The Reagan administration's top trade official has called for a third year of limitations by Japan on its auto exports to this country to maintain protection for American auto makers, according to a letter released yesterday.
The position of U.S. Trade Representative William E. Brock was disclosed in a letter to Sen. John C. Danforth (R-Mo.), chairman of the Senate subcommittee on international trade.
"I believe a third year of voluntary auto export restraint by the government of Japan is needed," Brock said in the Oct. 8 letter.
The U.S. auto industry, suffering through its worst sales year since 1958, has been pressuring the administration to persuade Tokyo not only to extend the current export restraints but to accept deeper limitations.
"The Japanese are seeking 35 to 40 percent of the American market," Chrysler Corp. Vice Chairman Gerald Greenwald said in an interview, predicting that the Japanese would reach that goal within two years if the current limitations are allowed to lapse next March. "We will lose the war," he said.
Imports accounted for 32 percent of car sales in August, the bulk of them Japanese, compared to a 24 percent share for all imports last year.
Brock's position is sure to upset the Japanese government at a time when its domestic politics are in turmoil following the unexpected resignation of Prime Minister Zenko Suzuki in the midst of a damaging economic downturn. Furthermore, it is under increasing pressure from the United States to restrict exports of other goods here and to open its markets wider to American products.
Danforth, locked in a tight reelection campaign against Democrat Harriett Woods in a state where auto manufacturing is a major industry, released the Brock letter yesterday.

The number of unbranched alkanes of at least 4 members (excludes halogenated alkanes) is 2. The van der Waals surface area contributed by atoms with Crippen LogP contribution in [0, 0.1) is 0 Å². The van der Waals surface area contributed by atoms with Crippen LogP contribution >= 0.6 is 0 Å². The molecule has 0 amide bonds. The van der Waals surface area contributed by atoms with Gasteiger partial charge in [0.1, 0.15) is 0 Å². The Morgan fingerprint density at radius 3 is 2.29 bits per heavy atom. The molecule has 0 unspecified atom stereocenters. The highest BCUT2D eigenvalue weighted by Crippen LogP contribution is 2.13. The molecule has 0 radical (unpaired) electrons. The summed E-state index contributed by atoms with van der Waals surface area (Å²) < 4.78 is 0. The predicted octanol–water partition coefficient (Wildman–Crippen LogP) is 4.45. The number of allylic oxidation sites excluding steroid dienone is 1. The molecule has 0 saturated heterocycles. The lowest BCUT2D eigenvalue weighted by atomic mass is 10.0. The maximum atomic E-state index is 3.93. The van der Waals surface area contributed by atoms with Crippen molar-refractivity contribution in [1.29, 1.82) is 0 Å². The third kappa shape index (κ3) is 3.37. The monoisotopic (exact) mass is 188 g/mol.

The first-term senator is in political trouble for refusing to endorse local-content legislation that would force foreign cars to be 90 percent made in America, the prime legislative objective of the United Auto Workers union.
"While the Japanese measures [on limiting imports to the United States] have been working," Brock said in his letter, "the domestic automotive industry continues to suffer because our economy has not yet recovered from the current recession."
The letter represents Brock's personal belief, but a spokesman for the trade representative said he expects the Reagan administration to adopt it as U.S. policy before the new year.
The initial voluntary limitation was adopted after a sharp debate with the Reagan Cabinet between a faction seeking to aid the U.S. auto industry and a second group that opposed limits as a step toward protectionism.
In May, 1981, Japan agreed to a two-year limitation on exports to the United States, facing the threat of legislation introduced by Danforth and Sen. Lloyd Bentsen (D-Tex.) that would have placed three-year ceilings on the shipment of Japanese cars to the United States.
Using that bill as leverage, Brock obtained a reduction of about 7.7 percent a year for two years starting in April, 1981. Now Brock wants the limits to continue through March, 1984, which Danforth said means "the industry's efforts to get on its feet won't be throttled by a sudden surge of Japanese cars."
The curb cut Japanese imports to 1,680,000 passenger cars a year compared to the 1,820,000 it shipped before the voluntary restraints went into effect. Japan estimated that it could have sold 1,920,000 cars in the United States in 1981 if it had not curbed its exports.
Even with the voluntary restraints, the Japanese share of the American auto market has increased because domestic auto sales have declined. And imported cars are becoming more economical to buy here because of the strong dollar.